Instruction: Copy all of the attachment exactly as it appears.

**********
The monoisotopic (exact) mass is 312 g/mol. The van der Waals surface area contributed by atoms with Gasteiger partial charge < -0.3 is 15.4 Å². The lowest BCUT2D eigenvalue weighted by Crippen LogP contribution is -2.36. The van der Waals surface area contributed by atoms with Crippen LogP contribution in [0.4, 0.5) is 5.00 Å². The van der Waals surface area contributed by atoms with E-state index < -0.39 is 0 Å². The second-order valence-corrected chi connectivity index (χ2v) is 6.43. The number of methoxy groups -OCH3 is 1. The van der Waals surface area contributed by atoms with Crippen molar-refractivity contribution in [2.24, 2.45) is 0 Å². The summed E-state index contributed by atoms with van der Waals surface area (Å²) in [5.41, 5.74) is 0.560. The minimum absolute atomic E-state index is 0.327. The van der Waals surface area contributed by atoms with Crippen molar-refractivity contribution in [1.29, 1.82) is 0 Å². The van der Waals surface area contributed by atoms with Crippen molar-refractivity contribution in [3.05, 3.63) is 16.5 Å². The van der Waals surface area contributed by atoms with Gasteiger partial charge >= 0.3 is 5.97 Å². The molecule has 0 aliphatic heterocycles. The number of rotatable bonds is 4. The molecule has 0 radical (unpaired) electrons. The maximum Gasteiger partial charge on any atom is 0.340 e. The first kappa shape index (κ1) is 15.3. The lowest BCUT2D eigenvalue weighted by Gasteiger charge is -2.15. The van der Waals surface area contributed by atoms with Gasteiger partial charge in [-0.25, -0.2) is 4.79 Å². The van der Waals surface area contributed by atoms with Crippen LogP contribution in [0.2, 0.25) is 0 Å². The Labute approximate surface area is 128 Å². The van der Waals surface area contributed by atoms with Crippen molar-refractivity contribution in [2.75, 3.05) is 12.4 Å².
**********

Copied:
The monoisotopic (exact) mass is 312 g/mol. The van der Waals surface area contributed by atoms with Gasteiger partial charge < -0.3 is 15.4 Å². The lowest BCUT2D eigenvalue weighted by Crippen LogP contribution is -2.36. The van der Waals surface area contributed by atoms with Crippen LogP contribution in [0.4, 0.5) is 5.00 Å². The van der Waals surface area contributed by atoms with E-state index < -0.39 is 0 Å². The second-order valence-corrected chi connectivity index (χ2v) is 6.43. The number of methoxy groups -OCH3 is 1. The van der Waals surface area contributed by atoms with Crippen molar-refractivity contribution in [2.24, 2.45) is 0 Å². The summed E-state index contributed by atoms with van der Waals surface area (Å²) in [5.41, 5.74) is 0.560. The minimum absolute atomic E-state index is 0.327. The van der Waals surface area contributed by atoms with Crippen molar-refractivity contribution in [1.29, 1.82) is 0 Å². The van der Waals surface area contributed by atoms with Crippen molar-refractivity contribution in [3.05, 3.63) is 16.5 Å². The van der Waals surface area contributed by atoms with Gasteiger partial charge >= 0.3 is 5.97 Å². The molecule has 0 aliphatic heterocycles. The number of rotatable bonds is 4. The molecule has 0 radical (unpaired) electrons. The maximum Gasteiger partial charge on any atom is 0.340 e. The first kappa shape index (κ1) is 15.3. The lowest BCUT2D eigenvalue weighted by Gasteiger charge is -2.15. The van der Waals surface area contributed by atoms with Gasteiger partial charge in [-0.25, -0.2) is 4.79 Å². The van der Waals surface area contributed by atoms with Crippen LogP contribution in [0.2, 0.25) is 0 Å². The Labute approximate surface area is 128 Å². The van der Waals surface area contributed by atoms with Crippen molar-refractivity contribution in [2.75, 3.05) is 12.4 Å².